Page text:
The Battle Of Super Telezoom

Sigma & Tamron 150-600mm Super Telezoom

Sigma & Tamron 150-600mm Super Telezooms

Sigma has just announced it’s new, not one but two, super telezooms, the 150-600mm F/5-6.3 DG OS HSM Sports and the 150-600mm F/5-6.3 DG OS HSM Contemporary .  It has been expected that Sigma will come out with a version to rival the Tamron SP 150-600mm F/5-6.3 Di VC USD, and now we know it come with a little surprise.  The sports version is the bigger brother, heavier, more elements and a huge filter size of 105mm but the contemporary version is packaged quite similar to the one offered by Tamron, except that the weight is yet to be announced.  We will see what will the pricing be.

Vertical stabilsation makes panning is a piece of cake

Vertical stabilsation makes panning very easy. Shot with Sigma 150-500mm DG APO OS HSM

What I like about the Sigmas is that they have vertical stabilisation which makes panning a piece of cake, while the Tamron doesn’t.  At least that is what I saw from the pics of the big brother here plus zoom range lock and focus limiter.  No doubt comparison will be made between the Sigmas and the lone Tamron and I am waiting for it.

Test Run The Sigma SD15

Sigma SD15 with 50mm f2.8 EX DG Macro

Sigma SD15 with 50mm f2.8 EX DG Macro Lens

I bought this camera with the intention to use it as a studio camera for portrait photography.  Since I am more of an old school photographer, I feel at ease with the Sigma SD15 though there are some noises in the net about it lacking some features found on other cameras.  What matter to me is the result.  I want to see if I can get to see again the sharpness like I used to when looking at the prints of the brides decades ago working part-time as a freelance wedding photographer.  So far I am still not satisfied with the results from my present gears.  Maybe it’s not the camera but the nut that holds the camera, but then it will still be the same nut that holds the Sigma SD15.

My original intention of matching the SD15 with Sigma 50mm f1.4 EX DG HSM was scrapped in favour of the Sigma 50mm f2.8 EX DG Macro because of the macro capability, cheaper and at f2.8 it is still not bad if the eyes aren’t failing.  The camera bought online because I could not get it locally.  It came with an 18-50mm f2.8-4.5 DC OS HSM kit lens.  This lens will be handy when I need to shoot wide but for now I am more concerned with the 50mm prime lens.  Since portrait shootings are mostly on the tall side, at least in my case, I had also bought the power grip PG-21.

While contemplating who shall be the test subject and waiting for the opportunity to come, I took some still shots of a pineapple.  Then about two weeks ago, I had visitors and it was just perfect.  I must say that I am quite happy with the results straight from the memory card.  Here are the still photograph of a pineapple and the portraiture of one of the visitors after some editing in Gimp and Faststone.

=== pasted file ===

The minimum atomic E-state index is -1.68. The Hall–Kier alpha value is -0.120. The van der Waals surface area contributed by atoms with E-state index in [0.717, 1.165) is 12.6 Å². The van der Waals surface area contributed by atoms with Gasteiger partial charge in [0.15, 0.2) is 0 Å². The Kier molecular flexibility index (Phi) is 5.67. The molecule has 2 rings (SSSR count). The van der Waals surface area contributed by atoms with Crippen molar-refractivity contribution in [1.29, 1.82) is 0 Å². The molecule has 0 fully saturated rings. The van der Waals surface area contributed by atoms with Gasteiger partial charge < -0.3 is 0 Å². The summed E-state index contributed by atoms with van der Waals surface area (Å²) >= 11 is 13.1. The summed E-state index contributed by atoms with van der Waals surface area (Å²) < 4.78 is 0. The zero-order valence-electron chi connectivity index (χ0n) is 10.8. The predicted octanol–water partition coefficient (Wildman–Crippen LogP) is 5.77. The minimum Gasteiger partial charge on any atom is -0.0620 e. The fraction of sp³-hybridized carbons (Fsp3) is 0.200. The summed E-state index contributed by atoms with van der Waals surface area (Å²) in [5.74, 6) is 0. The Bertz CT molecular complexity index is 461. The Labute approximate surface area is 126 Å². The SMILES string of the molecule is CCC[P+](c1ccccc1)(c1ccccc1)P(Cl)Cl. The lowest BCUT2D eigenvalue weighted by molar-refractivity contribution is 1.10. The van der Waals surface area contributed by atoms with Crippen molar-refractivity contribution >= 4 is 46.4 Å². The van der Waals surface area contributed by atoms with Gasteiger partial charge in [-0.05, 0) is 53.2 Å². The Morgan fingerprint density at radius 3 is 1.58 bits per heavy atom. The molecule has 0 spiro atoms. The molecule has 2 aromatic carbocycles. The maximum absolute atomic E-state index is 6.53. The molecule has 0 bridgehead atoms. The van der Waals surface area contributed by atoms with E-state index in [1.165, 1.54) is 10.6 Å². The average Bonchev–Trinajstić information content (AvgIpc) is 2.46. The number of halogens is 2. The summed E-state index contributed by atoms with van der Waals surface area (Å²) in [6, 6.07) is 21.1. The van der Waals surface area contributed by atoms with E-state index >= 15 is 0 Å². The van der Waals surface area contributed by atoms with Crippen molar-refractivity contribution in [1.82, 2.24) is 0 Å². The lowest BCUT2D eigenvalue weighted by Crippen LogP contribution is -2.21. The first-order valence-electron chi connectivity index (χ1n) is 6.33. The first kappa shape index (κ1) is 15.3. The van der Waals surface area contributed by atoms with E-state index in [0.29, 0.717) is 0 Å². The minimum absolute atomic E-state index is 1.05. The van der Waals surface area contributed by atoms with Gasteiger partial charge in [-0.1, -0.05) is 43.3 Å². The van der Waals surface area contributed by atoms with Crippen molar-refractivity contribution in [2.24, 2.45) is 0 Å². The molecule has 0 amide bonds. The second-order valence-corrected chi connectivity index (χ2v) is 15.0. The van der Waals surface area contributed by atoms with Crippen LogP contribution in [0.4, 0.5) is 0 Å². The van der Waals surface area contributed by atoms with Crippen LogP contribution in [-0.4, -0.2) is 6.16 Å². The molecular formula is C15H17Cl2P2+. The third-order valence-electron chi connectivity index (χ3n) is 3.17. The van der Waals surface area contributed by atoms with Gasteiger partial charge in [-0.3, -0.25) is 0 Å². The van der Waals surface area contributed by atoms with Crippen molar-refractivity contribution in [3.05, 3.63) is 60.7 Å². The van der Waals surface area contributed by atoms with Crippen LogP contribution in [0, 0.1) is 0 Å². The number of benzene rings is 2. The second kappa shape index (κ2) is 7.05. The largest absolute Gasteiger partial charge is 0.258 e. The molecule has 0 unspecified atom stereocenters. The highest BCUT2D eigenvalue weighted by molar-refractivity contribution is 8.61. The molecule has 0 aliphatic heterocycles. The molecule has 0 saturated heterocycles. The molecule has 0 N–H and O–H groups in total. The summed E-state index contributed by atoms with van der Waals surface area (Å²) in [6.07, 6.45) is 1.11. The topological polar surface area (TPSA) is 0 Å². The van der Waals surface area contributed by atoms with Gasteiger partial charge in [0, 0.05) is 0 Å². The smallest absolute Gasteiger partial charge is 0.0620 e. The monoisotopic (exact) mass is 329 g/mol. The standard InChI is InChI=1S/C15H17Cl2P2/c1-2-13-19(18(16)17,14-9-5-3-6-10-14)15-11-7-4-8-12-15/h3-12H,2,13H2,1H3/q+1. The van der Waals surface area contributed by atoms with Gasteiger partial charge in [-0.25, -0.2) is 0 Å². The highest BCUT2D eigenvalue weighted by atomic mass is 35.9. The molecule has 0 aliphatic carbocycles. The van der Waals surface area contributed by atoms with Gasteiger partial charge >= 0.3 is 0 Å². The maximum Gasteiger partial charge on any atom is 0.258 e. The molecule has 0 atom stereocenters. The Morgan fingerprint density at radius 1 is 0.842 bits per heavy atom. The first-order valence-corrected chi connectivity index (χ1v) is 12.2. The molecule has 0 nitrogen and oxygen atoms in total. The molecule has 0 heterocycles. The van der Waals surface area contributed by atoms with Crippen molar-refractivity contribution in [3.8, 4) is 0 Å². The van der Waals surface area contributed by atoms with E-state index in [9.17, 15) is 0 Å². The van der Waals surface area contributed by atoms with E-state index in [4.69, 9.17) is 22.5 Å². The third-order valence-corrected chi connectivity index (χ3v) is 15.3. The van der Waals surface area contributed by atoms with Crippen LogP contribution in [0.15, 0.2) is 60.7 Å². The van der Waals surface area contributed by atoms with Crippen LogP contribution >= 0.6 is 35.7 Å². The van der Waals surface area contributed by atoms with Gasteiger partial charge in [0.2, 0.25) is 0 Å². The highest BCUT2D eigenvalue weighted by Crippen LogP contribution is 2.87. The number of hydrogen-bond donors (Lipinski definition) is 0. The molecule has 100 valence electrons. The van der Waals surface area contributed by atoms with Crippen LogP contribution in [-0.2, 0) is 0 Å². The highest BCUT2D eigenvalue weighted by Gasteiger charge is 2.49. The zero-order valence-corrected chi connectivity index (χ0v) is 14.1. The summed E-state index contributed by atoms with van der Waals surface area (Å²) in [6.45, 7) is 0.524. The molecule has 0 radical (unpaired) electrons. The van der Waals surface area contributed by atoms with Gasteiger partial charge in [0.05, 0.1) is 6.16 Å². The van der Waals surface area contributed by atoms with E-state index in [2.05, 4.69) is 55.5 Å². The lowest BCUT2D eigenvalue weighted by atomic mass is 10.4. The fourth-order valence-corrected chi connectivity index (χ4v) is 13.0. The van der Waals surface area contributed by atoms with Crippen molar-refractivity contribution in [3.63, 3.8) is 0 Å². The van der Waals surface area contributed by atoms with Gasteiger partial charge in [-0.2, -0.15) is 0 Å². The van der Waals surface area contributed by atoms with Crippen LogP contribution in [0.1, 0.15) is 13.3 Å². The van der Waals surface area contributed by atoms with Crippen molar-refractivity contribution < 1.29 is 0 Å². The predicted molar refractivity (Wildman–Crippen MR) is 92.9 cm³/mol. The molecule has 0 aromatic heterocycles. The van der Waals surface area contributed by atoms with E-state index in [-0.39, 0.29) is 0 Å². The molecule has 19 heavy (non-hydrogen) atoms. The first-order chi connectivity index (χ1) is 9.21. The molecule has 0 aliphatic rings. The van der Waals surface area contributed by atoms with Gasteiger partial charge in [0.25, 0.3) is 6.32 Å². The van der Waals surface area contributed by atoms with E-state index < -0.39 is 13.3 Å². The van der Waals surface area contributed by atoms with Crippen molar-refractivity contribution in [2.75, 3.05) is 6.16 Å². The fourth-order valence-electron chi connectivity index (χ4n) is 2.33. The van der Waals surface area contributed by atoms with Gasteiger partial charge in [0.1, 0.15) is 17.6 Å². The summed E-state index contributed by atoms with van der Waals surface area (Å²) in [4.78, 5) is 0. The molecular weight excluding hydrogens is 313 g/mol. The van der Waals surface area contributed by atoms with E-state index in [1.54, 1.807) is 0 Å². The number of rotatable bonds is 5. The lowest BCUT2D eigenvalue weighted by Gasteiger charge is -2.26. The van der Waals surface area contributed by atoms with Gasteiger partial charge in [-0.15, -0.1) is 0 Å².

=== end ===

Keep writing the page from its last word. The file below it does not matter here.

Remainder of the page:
Pineapple still

Pineapple still

My nephew

Portrait of a young lad

Update 16 Sep 2013

Well, I have cleaned the individual lenses in the Takumar 135mm f2.8 and took the liberty to cut the protruding aperture lever on the flange that prevented the lens to mount on the Sigma SD15 and took some shots with it.  Here’s one of them;

Speed 1000 f2.8 IS0 100. Shot RAW exported to TIFF from Sigma Photo Pro 5. Balanced, Colour Saturation value 3, Local Contrast Enhance and Smart Redux Sharpen in GIMP

Why My Pictures Are Not Sharp?

Prophet Muhammad Birthday (pbuh).

The Foveon X3® Direct Image Sensor

It’s the sensor. The current sensor technology had it’s three primary colour pixels side-by-side as opposed to the film method of recording colour where it had the red, green and blue recording materials in separate layers. To make one dot or a pixel of colour in the sensor, it is spread a little bit and then manipulated. That is why the image is not as sharp as the image produced by the film. This belief is just my assumption.

Having bought a Sigma lens, I did have a look a its site and came to know of a new sensor technology called the Foveon X3® Direct Image Sensor. It was developed by Foveon, Inc. which was later bought by Sigma Corporation and became its subsidiary. Pictures look sharp and I had just bought a Canon 😦 . No wonder I did saw some serious photographers works quite a while back on the net using Sigma camera plus an adapter (or modified mount) and some very expensive prime lenses. It is only now that I know.

I sincerely hope that in the near future Canon will use such technology or its equivalent else I will be dreaming of a Sigma camera. It is the only dslr camera currently on the market that have this kind of sensor and please Sigma don’t slap a high price for it to let other camera makers to incorporate this sensor.